Our projects

In 2016, the Pangatalan Island Marine Protected Area (PIMPA) was created and implemented. Today, there are 12 ecosystems in the area, a highly diversified environment.

The Marine Protected Area is defined as a “No-Take Zone”, an area where no form of extractive activity such as fishing, hunting, logging, mining, and drilling is allowed.

As we measure the efficiency of our methods and the Marine Protected Area, we use photo-transect surveys and post-analysis to evaluate the state of degradation and health of the reefs. We are committed to improving the resilience of ecosystems (e.g. coral reefs) and increasing fish stock in the area.

Coral reefs are homes and breeding grounds to fish and other marine creatures. They cover 11.3 hectares (or 24%) of PIMPA, where an estimated 67% of the area had been degraded.

It is our priority to protect and restore them.  Some parts of the reefs had suffered damages that led to extremely low coral cover and structure loss, causing resiliency to be very low or even inexistent.

To accelerate and facilitate resiliency, we use two (2) methods of active restoration depending on the conditions of the reef (see Pavement Attachment below). In any case, we only collect and fix unstable or broken fragments, which means healthy colonies remain undisturbed and no fragments are collected from them.  


Pavement Attachment
If solid structures are available, we use nails and steel wire to attach corals on pavements. We choose a pavement where only turf algae or sponge are present, so young colonies, tunicates or any other organisms are not affected. Implanting coral fragment on a clean support will help the regrowth of the coral on the pavement.

Some genus or species such as Acropora sp. or Seriatopora sp. have a branching morphology and require special attention as they are extremely fragile and breakable.

Our first test showed tissues overgrowth on the steel wire after 1 to 2 months and a skeleton overgrowth after 2 to 4 months depending on type, species, and environmental conditions. 


Sulu Reef Prosthesis – SRP

The Sulubaaï Environmental Foundation (SEF) designed and engineered the SRP modules in 2016. These are durable modules made of reinforced concrete that aid in natural reefs resiliency and coral regrowth.

The SRP modules serve as structural prostheses on coral reefs, where mortality is high and structural strength was lost. We only focus on broken or unstable reef colonies, and help these regrow by attaching them to the SRP.  This way, we are able to restore damaged parts of the reef while keeping healthy and stable colonies undisturbed.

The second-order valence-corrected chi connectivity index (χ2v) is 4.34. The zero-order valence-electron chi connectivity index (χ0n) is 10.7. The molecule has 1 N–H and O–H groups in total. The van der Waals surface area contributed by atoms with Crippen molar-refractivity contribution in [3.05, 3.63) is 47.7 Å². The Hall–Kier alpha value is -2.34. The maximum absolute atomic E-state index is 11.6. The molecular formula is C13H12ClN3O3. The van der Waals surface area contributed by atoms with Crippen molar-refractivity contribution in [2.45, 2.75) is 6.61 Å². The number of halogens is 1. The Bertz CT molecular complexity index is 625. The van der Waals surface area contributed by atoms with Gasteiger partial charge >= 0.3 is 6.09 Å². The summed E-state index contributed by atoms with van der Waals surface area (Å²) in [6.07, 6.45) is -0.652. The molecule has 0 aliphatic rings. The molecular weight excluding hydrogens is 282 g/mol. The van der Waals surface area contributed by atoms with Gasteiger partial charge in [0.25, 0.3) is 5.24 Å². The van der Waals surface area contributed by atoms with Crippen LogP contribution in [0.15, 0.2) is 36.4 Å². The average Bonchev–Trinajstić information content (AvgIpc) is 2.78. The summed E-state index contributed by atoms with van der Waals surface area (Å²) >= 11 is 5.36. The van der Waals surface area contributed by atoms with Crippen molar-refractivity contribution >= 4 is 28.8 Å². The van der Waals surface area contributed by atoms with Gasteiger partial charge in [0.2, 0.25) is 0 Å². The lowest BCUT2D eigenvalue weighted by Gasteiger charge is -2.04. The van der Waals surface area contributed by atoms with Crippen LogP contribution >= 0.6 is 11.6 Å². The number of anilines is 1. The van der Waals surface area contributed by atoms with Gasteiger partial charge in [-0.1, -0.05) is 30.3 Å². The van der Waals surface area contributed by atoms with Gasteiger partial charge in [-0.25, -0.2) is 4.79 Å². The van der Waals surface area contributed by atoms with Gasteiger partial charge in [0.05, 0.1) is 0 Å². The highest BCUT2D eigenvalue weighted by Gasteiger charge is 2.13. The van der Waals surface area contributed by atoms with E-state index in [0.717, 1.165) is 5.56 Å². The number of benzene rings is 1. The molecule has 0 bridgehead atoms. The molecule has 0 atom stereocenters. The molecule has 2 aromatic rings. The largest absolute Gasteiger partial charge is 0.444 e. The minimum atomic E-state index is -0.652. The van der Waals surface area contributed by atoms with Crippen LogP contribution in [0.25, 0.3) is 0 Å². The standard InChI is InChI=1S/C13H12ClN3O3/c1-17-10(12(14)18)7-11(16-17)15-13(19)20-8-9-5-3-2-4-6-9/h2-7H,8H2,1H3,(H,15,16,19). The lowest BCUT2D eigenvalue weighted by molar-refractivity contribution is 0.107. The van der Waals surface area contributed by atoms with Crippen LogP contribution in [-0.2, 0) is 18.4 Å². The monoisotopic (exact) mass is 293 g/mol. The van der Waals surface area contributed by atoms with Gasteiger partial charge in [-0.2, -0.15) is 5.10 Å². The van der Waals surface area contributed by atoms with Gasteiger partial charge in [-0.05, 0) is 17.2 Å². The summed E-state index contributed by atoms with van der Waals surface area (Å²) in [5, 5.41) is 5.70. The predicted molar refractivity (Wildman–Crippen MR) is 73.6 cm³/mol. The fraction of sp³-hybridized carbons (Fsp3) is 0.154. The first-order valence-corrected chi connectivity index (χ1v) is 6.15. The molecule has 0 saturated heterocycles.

We have three (3) SRP models of different sizes. We manufacture all our SRPs on Pangatalan Island by using a unique and durable steel moulder. Produced in two pieces, the SRP has steel bar supports placed on the sides and tops to facilitate the fixation of coral fragments. Assembling is then made underwater.

 Mangroves are not only home to marine life; they also prevent sediment runoff and increase shore stability.

When we first took over the island, we found some areas in a deplorable state with 33% (or 0.85% of 2.5% hectares) of the mangroves within PIMPA depleted.

Today, our mangroves on Pangatalan Island are diversified with 12 species of plants. They contribute to regenerating the fish population as we regularly observe juveniles from various species: parrot fish, snappers, wrasses, cardinals, and others.

To facilitate mangrove regrowth, we collect propagules around the island and plant them in suitable areas to restore. To date, 6,000 units have been planted from different species such as Rhisophora sp. and Sonneratia sp.


Before 2011, many of the island’s trees were cut down to make wood or burn charcoal. The deforestation caused soil erosions and displaced birds and insects. These animals rely on plants and trees for food, shelter, and breeding grounds.

Over the years, we have already planted 39,000 plants from 52 species. This is an ongoing effort to ensure the healthy growth of vegetation and restructuring of soil.

Our mission to conserve, protect, and restore the natural resources of Palawan means we don’t just raise awareness; we initiate and lead the change. We organise meetings and events that promote environmental awareness and sustainable change in Taytay, in Palawan, and in the Philippines.

  • Visitors:   We share our values and knowledge with all our guests, so they can understand and contribute to our mission.
  • Team members:   We work with partners and volunteers to implement our activities and spread the word in their social groups.
  • Community:   We collaborate with different groups to share and bring awareness to a wider audience (schools, diver centers, etc.).
  • Institutional support:   We work with authorities as part of the Marine Environmental Protection (MAREP) squadron and with Pangatalan Island as a Philippine Coast Guard Auxiliary base.


100% Solar-Powered:   Our solar power system has a 20-kilowatt capacity that generates enough electricity for household appliances, water heaters, and equipment for our projects.  
Resource-Friendly Buildings:   Our buildings are made of concrete and traditional roof materials. Made on the island, all our wooden furniture were designed and created using recycled materials from old dismantled buildings.  
 Eco-Friendly Water System:   A gravity flow pipe supplies water to the whole island. We keep water consumption to a minimum, and waste water is treated by a septic tank before hitting the ground.
 Organic Farm:   We grow what we eat! We have a 1.2-hectare farm that gives us a fresh supply of fruits, vegetables, poultry, and livestock.